A SQUARE MEAL by Andrew Coe
FOOD & COOKING
Released: Aug. 16, 2016

"A highly readable, illuminating look at the many ramifications of feeding the hungry in hard times."
A history of the struggle to put food on American tables during the Great Depression. Read full book review >
TRUFFLE BOY by Ian Purkayastha
BIOGRAPHY & MEMOIR
Released: Aug. 23, 2016

"An informative and charming food and travel memoir."
A 20-something's account of how he became a leading importer of truffles and other exotic specialty foods for some of America's most elite restaurants. Read full book review >

PANCAKES IN PARIS by Craig Carlson
BIOGRAPHY & MEMOIR
Released: Sept. 6, 2016

"A light, entertaining story of how a man turned his pipe dream into a profitable, highly respected business."
How the author created the ultimate American diner experience in Paris. Read full book review >
SUPER SUSHI RAMEN EXPRESS by Michael Booth
BIOGRAPHY & MEMOIR
Released: Sept. 6, 2016

"While some readers may wish for deeper explorations of some of Booth's subjects, he covers the current state of Japanese cuisine with humor and intelligence."
A British food and travel writer takes his wife, two young sons, and a bubbly brand of humor to Japan in hopes of examining the food culture and losing a few of the pounds he has picked up living and cooking in Paris. Read full book review >
GENERATION CHEF by Karen Stabiner
FOOD & COOKING
Released: Sept. 13, 2016

"A thoughtfully observed study of what it takes to open a successful restaurant in the most competitive marketplace in the world."
Journalist and narrative nonfiction author Stabiner (Getting In, 2010, etc.) closely tracks a talented, ambitious chef as he opens his first restaurant in New York. Read full book review >

MODIFIED by Caitlin Shetterly
CURRENT AFFAIRS
Released: Sept. 20, 2016

"The message that our planet is saturated with chemical toxins comes through clearly, but the health case against GMOs is not persuasive."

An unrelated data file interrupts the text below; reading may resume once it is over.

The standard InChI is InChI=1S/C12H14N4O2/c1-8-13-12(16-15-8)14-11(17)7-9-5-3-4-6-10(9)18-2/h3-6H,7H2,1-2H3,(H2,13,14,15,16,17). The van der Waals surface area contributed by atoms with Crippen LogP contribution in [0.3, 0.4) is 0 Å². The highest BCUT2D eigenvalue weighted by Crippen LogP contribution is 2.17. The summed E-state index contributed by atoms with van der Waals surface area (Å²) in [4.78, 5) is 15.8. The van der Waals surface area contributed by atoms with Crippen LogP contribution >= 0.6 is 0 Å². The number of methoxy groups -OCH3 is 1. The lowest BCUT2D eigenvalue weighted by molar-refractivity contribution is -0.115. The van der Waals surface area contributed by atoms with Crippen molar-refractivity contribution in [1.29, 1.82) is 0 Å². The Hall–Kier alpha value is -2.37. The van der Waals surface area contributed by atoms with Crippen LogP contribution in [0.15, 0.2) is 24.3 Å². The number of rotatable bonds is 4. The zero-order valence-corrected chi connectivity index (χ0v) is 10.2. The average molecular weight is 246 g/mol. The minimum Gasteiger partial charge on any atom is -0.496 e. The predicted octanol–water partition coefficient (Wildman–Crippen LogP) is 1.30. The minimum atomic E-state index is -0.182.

A journalist on a mission to expose the dangers of genetically modified organisms tells nearly as much about her personal life as about the issue bothering her. Read full book review >
BIOGRAPHY & MEMOIR
Released: Sept. 20, 2016

"On the B-list, as showbiz memoirs go, but entertaining enough."
Longtime agent/manager Gordon, whose clients and confidants have ranged from Teddy Pendergrass to Roger Vergé, tells all. Read full book review >
TEN RESTAURANTS THAT CHANGED AMERICA by Paul Freedman
FOOD & COOKING
Released: Sept. 20, 2016

"Culinary historians, those besotted with food culture, and curious general readers will all find something of value in this well-researched, entertaining social and cultural history."
A robust historical trek through America's restaurant cuisine over three centuries. Read full book review >
BUSINESS & ECONOMICS
Released: Sept. 25, 2016

"An insightful book that should be of interest to anyone who eats food, animal or not."
Unsentimental study of the dangers in how meat is produced and distributed around the world, particularly in the United States. Read full book review >
RAY & JOAN by Lisa Napoli
BIOGRAPHY & MEMOIR
Released: Nov. 15, 2016

"A book characterized by deep research and a seamless weaving together of the details of different lives."
A dual biography of the man who made McDonald's ubiquitous and his third wife, who, after his death, spent the last two decades of her life becoming one of most generous philanthropists in American history. Read full book review >
DELANCEY by Molly Wizenberg
BIOGRAPHY & MEMOIR
Released: May 6, 2024

"A pleasantly rendered if not earth-shattering reality check for anyone with restaurant-owning envy."
A popular food blogger and her husband open a Seattle pizzeria, testing the limits of their marriage in the process. Read full book review >
Kirkus Interview
Nancy Isenberg
author of WHITE TRASH
July 19, 2016

Poor Americans have existed from the time of the earliest British colonial settlement. They were alternately known as “waste people,” “offals,” “rubbish,” “lazy lubbers,” and “crackers.” By the 1850s, the downtrodden included so-called “clay eaters” and “sandhillers,” known for prematurely aged children distinguished by their yellowish skin, ragged clothing, and listless minds. Surveying political rhetoric and policy, popular literature and scientific theories over 400 years, in White Trash: The 400-Year Untold History of Class in America, Nancy Isenberg upends assumptions about America’s supposedly class-free society––where liberty and hard work were meant to ensure real social mobility. Poor whites were central to the rise of the Republican Party in the early nineteenth century, and the Civil War itself was fought over class issues nearly as much as it was fought over slavery. “A riveting thesis supported by staggering research,” our reviewer writes in a starred review. View video >